One of the first challenges to Bill 96 has begun in a Montreal court.

A coalition is seeking an injunction of the application of two sections of the law before they come into effect in September. The two sections, 9 and 208.6, require corporations or legal persons to have all their court documents translated into French.

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“Our view is that that translation requirement is unconstitutional and it violates section 133 of the Constitution Act of 1867,” explained Adam Sternthal, one of the plaintiffs.

Section 133 of the act says the English or French language may be used “by any person or in any pleading or process in, or issuing from any court of Canada established under this act, and in or from all or any of the courts of Quebec.”

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The group challenging Bill 96 in court is asking for a legal review. On Friday lawyers argued for a stay in the application of those sections of the law while the arguments are being heard.

They believe fighting the law in court is in the public interest since the law could lead to less trust the justice system.

“They’re losing confidence in the judicial system,” said lead plaintiff Douglas Mitchell. “Delays are a cause of that and costs are a part of that and this is just going to add cost and delays.”


Click to play video: 'English-language rights advocates express ‘sadness and frustration’ over new French language law'







English-language rights advocates express ‘sadness and frustration’ over new French language law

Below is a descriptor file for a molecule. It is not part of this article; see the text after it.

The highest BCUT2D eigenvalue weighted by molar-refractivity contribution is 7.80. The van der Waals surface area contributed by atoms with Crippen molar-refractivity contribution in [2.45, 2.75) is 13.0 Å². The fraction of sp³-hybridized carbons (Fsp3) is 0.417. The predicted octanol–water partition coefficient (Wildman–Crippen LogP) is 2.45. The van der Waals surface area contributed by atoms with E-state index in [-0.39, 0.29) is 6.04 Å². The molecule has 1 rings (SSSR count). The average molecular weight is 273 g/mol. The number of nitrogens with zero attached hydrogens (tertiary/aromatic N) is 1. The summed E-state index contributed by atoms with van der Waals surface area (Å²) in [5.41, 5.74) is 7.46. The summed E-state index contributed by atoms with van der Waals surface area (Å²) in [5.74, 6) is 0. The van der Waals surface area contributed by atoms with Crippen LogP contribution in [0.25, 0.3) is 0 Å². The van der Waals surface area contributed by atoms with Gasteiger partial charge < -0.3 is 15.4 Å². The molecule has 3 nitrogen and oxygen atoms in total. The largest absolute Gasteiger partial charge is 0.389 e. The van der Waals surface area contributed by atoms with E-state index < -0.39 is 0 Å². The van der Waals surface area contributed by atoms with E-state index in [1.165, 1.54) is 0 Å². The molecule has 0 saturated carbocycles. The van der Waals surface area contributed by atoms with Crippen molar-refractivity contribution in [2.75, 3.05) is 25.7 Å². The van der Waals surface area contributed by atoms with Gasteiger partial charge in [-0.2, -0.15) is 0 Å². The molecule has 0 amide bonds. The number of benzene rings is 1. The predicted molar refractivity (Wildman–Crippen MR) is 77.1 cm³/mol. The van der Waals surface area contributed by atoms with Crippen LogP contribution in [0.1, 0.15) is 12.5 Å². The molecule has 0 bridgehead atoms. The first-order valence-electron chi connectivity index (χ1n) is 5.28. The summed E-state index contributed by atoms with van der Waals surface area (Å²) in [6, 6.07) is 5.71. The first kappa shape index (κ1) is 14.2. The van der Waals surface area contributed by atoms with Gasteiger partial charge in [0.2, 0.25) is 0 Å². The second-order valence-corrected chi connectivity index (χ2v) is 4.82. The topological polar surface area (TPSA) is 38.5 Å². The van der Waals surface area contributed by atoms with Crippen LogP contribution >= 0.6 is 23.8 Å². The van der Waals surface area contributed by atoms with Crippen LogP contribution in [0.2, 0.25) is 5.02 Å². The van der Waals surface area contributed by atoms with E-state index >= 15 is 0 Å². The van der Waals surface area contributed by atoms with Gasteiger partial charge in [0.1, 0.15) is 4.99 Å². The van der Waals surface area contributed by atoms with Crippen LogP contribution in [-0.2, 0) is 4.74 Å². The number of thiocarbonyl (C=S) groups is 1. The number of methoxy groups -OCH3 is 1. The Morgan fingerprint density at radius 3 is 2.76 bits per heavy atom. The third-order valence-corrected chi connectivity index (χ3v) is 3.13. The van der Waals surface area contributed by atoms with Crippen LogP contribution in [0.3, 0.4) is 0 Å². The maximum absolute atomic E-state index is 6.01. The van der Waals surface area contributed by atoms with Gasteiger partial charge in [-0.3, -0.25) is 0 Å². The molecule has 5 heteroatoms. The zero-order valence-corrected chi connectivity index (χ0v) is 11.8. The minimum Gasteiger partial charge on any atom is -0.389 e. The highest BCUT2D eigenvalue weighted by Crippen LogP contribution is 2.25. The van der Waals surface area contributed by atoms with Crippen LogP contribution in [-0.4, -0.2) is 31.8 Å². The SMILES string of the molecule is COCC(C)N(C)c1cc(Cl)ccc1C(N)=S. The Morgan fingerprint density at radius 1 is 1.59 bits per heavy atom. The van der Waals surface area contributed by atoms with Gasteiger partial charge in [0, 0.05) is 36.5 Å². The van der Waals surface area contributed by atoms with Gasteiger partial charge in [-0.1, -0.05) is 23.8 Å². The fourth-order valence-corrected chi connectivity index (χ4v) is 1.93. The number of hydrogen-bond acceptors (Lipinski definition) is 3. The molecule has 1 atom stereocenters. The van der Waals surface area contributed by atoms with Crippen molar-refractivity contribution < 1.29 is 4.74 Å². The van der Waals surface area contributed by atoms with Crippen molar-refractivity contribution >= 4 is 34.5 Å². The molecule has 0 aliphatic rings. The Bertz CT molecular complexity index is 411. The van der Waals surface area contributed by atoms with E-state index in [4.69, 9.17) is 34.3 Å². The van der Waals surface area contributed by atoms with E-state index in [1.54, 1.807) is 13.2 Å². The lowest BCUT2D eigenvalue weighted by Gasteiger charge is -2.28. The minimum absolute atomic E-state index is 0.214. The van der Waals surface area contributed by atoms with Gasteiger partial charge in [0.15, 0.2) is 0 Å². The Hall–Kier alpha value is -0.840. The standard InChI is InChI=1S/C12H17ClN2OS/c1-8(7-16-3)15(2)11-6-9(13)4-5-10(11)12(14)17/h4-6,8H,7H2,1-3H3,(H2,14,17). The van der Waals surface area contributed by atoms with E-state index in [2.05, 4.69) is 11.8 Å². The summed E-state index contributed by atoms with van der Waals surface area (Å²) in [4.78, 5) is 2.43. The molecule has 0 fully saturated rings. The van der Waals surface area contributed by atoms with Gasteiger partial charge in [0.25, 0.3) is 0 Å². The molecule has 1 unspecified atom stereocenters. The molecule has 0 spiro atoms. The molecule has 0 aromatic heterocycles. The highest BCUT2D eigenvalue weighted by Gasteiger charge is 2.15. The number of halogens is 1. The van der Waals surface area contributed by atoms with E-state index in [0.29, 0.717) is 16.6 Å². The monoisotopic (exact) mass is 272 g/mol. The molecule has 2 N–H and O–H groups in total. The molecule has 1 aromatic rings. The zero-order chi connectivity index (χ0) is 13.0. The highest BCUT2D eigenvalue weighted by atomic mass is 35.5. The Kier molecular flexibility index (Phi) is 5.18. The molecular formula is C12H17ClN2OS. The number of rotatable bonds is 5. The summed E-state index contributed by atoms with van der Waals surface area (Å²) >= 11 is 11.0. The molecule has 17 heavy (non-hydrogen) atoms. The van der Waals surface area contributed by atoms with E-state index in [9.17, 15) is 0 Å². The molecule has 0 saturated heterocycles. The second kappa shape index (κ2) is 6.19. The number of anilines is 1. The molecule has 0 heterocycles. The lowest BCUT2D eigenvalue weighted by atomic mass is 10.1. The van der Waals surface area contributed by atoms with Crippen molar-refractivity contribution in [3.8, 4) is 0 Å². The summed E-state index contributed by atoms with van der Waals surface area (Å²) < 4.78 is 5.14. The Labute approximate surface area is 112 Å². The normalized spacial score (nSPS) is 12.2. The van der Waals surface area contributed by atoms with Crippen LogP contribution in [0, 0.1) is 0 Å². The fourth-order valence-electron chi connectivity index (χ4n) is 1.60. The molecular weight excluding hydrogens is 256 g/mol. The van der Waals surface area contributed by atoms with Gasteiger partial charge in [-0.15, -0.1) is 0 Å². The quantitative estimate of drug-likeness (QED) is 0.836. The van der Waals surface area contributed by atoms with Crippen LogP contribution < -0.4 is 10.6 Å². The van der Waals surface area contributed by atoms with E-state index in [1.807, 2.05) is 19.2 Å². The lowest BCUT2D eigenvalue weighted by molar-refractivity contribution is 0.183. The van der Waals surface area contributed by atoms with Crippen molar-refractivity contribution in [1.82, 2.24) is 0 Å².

English-language rights advocates express ‘sadness and frustration’ over new French language law – May 26, 2022

Members of the Kahnawake Mohawk Council were also present and they say these sections of the law could adversely affect small businesses if they’re forced to translate documents before going to court.

“Cost could affect a business decision whether or not to move forward,” Council Chief Tonya Perron told reporters.

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Lawyers for the government say the law is necessary for the protection of the French language.

The judge expects to decide within a week whether to grant a stay in the application of the two sections.

Sternthal and other plaintiffs said they believe there will be other challenges to the controversial bill and are trying to raise funds to cover legal expenses for any challenge, subject to certain criteria.

“We’re trying to raise $300,000,” he told Global News. “We launched it five days ago and we have already raised around $50,000.”

They’re appealing to the public for help.

© 2022 Global News, a division of Corus Entertainment Inc.


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